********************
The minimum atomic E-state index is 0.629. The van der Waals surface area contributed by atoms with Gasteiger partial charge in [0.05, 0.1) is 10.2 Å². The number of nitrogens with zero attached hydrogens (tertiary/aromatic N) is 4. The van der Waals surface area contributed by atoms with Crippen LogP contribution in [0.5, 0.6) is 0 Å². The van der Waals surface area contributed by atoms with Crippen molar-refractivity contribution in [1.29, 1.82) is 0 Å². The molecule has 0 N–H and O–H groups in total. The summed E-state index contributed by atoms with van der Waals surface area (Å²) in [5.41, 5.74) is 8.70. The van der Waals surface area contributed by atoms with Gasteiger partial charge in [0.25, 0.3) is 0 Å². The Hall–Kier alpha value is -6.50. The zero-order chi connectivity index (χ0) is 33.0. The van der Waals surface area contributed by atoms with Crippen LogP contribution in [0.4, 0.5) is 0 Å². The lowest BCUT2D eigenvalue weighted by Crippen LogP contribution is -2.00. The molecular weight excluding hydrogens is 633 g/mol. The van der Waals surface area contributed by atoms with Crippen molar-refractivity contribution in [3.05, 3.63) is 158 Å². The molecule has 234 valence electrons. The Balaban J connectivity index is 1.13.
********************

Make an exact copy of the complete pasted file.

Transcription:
The minimum atomic E-state index is 0.629. The van der Waals surface area contributed by atoms with Gasteiger partial charge in [0.05, 0.1) is 10.2 Å². The number of nitrogens with zero attached hydrogens (tertiary/aromatic N) is 4. The van der Waals surface area contributed by atoms with Crippen LogP contribution in [0.5, 0.6) is 0 Å². The van der Waals surface area contributed by atoms with Crippen molar-refractivity contribution in [1.29, 1.82) is 0 Å². The molecule has 0 N–H and O–H groups in total. The summed E-state index contributed by atoms with van der Waals surface area (Å²) in [5.41, 5.74) is 8.70. The van der Waals surface area contributed by atoms with Gasteiger partial charge in [0.25, 0.3) is 0 Å². The Hall–Kier alpha value is -6.50. The zero-order chi connectivity index (χ0) is 33.0. The van der Waals surface area contributed by atoms with Crippen LogP contribution in [0.4, 0.5) is 0 Å². The lowest BCUT2D eigenvalue weighted by Crippen LogP contribution is -2.00. The molecular weight excluding hydrogens is 633 g/mol. The van der Waals surface area contributed by atoms with Crippen molar-refractivity contribution in [3.05, 3.63) is 158 Å². The molecule has 234 valence electrons. The Balaban J connectivity index is 1.13.